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Black Knight - Road to Victory Award winner

Black Night
Road to Victory
by Barbra Rose at 08 December 2020, 1:38 AM

From Uithoorn, Netherlands, a band that formed during nineteen-eighty-one entitled BLACK NIGHT returns with a June 26 2020 release “Road to Victory”. The release opens with “Road to Victory,” the title track.  As classic late nineteen-eighties perhaps early nineteen-nineties metal - perhaps similar to JUDAS PRIEST’S “Painkiller” or OZZY OSBOURNE releases of that age,  but, happily,  distorted guitars are more prominent through the mix. For lovers of classic late nineteen eighties metal - listeners will not be disappointed.

The lyrics to the opener involve military victory.  “Road to Victory” - as title track,  utilizes a music video presented by Pure Steel Records” with camera shots of soldiers fighting through World War II to support a pre-release of the song one month prior. The guitar solos stand out - and draw the listener’s ear. The third album track, “Pendragon” opens with flange - almost as though to resemble the sound of an approaching helicopter(??) - whatever it would be, I love the guitar sound. The guitar solo, duo, ends in classic format - guitar harmonies - in honor of IRON MAIDEN and metal bands of a former day. However this is not old - but new–and pay homage to the style they love so much. Just after five minutes pass - the song ends with triplets, in four/four time, descending down the low “E” string - not musically difficult but musically innovative. I want to hear more of these triplets - but the song ends.

The fifth album track “My Beautiful Daughters” at about three minutes & fifteen seconds into the song, the guitars and bass pause - while drummer Rudo Plooy moves to sixteenth notes on the ride cymbal while Ron Heikens resume to gently set a mild groove.  The sounds are “pensively reflective” and leads slowly begin - with rhythm as well–one might say “comping” perhaps as much as scratching through accidental rhythms–that are both soothing and pleasing.  By about four minutes & twenty seconds–leads begin enough to make any metal head proud.  At about five minutes & five seconds or so - the full band returns - and with a vengeance - and re-enters with  welcome key change–almost reminiscent of KING DIAMOND’S “Sleepless Nights” but again this is new.  Now the leads are blistering. Before the song ends David Marcelis effortlessly, at least to the listener's ear, flexes his higher register. I’ve been waiting for this. This is GOOD.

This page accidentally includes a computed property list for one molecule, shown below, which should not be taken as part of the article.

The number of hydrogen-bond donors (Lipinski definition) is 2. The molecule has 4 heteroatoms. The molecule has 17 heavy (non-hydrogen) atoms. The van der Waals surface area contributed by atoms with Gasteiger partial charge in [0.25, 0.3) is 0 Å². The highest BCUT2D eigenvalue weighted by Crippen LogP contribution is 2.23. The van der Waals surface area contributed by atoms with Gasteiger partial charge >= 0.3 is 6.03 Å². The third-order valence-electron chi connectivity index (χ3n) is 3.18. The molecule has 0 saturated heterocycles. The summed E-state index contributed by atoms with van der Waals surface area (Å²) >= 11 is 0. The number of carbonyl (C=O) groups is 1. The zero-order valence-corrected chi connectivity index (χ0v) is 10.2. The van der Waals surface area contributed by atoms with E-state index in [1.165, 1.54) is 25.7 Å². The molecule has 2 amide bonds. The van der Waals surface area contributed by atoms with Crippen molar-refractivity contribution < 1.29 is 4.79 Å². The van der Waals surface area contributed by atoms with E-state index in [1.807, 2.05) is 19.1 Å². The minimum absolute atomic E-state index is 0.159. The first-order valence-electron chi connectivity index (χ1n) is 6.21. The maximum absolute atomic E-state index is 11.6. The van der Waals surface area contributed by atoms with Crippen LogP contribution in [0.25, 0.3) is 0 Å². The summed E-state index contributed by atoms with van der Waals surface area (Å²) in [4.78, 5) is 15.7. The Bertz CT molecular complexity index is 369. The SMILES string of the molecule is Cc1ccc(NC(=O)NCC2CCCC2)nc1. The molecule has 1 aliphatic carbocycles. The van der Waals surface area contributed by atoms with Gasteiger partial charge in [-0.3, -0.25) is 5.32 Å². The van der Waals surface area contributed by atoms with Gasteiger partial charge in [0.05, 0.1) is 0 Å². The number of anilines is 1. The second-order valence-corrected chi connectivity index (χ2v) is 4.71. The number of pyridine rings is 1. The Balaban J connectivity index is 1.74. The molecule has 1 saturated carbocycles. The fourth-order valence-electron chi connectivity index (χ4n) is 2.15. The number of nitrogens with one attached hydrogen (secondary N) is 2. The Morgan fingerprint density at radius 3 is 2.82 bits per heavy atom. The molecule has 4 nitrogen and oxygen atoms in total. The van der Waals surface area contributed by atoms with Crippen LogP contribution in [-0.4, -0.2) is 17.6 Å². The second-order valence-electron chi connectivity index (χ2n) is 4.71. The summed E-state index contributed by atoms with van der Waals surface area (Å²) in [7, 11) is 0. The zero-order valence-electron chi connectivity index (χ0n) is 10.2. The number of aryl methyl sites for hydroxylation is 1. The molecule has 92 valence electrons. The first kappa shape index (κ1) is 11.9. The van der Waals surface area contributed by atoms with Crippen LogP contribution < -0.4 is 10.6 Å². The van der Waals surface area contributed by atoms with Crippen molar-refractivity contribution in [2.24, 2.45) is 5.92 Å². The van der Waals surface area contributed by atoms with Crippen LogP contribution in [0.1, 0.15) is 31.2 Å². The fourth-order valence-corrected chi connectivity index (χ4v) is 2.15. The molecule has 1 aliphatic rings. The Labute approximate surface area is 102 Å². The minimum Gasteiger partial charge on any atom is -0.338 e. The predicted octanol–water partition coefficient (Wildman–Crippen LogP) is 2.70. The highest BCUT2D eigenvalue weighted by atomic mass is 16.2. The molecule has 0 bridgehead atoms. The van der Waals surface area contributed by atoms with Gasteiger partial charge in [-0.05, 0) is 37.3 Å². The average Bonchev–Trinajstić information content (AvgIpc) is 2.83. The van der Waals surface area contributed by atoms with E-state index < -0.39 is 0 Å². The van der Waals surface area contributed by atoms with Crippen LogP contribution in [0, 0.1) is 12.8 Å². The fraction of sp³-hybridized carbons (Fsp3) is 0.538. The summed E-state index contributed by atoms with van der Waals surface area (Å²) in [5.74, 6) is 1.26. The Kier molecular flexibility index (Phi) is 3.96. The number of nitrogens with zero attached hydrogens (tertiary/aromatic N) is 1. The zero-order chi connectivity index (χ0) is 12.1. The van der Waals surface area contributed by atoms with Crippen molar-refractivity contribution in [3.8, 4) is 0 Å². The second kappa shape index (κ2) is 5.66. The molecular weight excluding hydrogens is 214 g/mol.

“Crossing the Rubicon” the sixth album track is a rock ballad of the nineteen eightes style. “Primal Power” the seventh album track opens with rhythmic accented by drummer Rudo Plooy.   David Marcelis adds real dimension with his higher tones–and I hope to hear more.  Before the second verse - just under one minute & one half, the song returns to the original introductory riff - as I thrash my head.  The guitar solo is a duo and will catch our ear. As the solo finishes - the guitars modify the original riff - and I like this. The song ends with a recap of the original riff and a scream from  David Marcelis honoring Rob Halford. “The One to Blame” the eighth tune of the album the closing track is a bit faster. Ruben Raadschelders & Gertjan Vis command the listener’s ear on this and every song on the release.

Songwriting: 9
Musicianship: 10
Memorability: 8
Production: 9

4 Star Rating

Tracklist:
1. Road to Victory
2. Legend
3. Pendragon
4. Thousand Faces
5. My Beautiful Daughters
6. Crossing the Rubicon
7. Primal Power
8. The One to Blame
Lineup:
David Marcelis - Vocals
Ruben Raadschelders - Guitars
Gertjan Vis - Guitars
Ron Heikens - Bass
Rudo Plooy - Drums
Record Label: Pure Steel Records
     


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Edited 03 December 2021
 

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